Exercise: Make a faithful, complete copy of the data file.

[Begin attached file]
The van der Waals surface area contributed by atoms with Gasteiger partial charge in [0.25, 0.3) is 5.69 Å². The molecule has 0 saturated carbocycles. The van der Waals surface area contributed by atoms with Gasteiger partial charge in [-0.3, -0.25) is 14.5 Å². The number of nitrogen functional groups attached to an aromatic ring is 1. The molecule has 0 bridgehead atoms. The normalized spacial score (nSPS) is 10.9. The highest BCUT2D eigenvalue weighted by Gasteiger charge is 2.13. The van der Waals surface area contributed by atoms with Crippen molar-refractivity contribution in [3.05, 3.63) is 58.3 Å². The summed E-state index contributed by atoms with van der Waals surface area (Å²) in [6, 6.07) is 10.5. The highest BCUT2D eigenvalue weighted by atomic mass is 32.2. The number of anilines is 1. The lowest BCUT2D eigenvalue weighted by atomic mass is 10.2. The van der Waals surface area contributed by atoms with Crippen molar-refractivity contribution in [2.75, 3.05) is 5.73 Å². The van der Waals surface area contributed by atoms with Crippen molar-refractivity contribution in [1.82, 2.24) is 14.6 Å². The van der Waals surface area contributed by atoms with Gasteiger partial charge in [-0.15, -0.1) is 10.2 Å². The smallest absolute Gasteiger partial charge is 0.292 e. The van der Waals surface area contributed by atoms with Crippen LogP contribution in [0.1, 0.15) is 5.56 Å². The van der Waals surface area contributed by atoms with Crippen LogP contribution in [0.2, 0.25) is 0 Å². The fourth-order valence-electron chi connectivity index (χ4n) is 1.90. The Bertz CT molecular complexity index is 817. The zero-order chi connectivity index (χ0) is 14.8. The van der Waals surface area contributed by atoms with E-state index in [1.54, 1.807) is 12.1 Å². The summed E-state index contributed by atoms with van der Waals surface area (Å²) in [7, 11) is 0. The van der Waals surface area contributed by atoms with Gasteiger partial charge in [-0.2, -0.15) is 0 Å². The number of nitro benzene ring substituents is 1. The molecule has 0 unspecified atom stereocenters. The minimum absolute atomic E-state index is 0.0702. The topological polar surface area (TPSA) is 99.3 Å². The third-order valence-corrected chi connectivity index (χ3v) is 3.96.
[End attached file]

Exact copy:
The van der Waals surface area contributed by atoms with Gasteiger partial charge in [0.25, 0.3) is 5.69 Å². The molecule has 0 saturated carbocycles. The van der Waals surface area contributed by atoms with Gasteiger partial charge in [-0.3, -0.25) is 14.5 Å². The number of nitrogen functional groups attached to an aromatic ring is 1. The molecule has 0 bridgehead atoms. The normalized spacial score (nSPS) is 10.9. The highest BCUT2D eigenvalue weighted by Gasteiger charge is 2.13. The van der Waals surface area contributed by atoms with Crippen molar-refractivity contribution in [3.05, 3.63) is 58.3 Å². The summed E-state index contributed by atoms with van der Waals surface area (Å²) in [6, 6.07) is 10.5. The highest BCUT2D eigenvalue weighted by atomic mass is 32.2. The number of anilines is 1. The lowest BCUT2D eigenvalue weighted by atomic mass is 10.2. The van der Waals surface area contributed by atoms with Crippen molar-refractivity contribution in [2.75, 3.05) is 5.73 Å². The van der Waals surface area contributed by atoms with Crippen molar-refractivity contribution in [1.82, 2.24) is 14.6 Å². The van der Waals surface area contributed by atoms with Gasteiger partial charge in [-0.15, -0.1) is 10.2 Å². The smallest absolute Gasteiger partial charge is 0.292 e. The van der Waals surface area contributed by atoms with Crippen LogP contribution in [0.1, 0.15) is 5.56 Å². The van der Waals surface area contributed by atoms with Crippen LogP contribution in [0.2, 0.25) is 0 Å². The fourth-order valence-electron chi connectivity index (χ4n) is 1.90. The Bertz CT molecular complexity index is 817. The zero-order chi connectivity index (χ0) is 14.8. The van der Waals surface area contributed by atoms with E-state index in [1.54, 1.807) is 12.1 Å². The summed E-state index contributed by atoms with van der Waals surface area (Å²) in [7, 11) is 0. The van der Waals surface area contributed by atoms with Gasteiger partial charge in [-0.2, -0.15) is 0 Å². The number of nitro benzene ring substituents is 1. The molecule has 0 unspecified atom stereocenters. The minimum absolute atomic E-state index is 0.0702. The topological polar surface area (TPSA) is 99.3 Å². The third-order valence-corrected chi connectivity index (χ3v) is 3.96.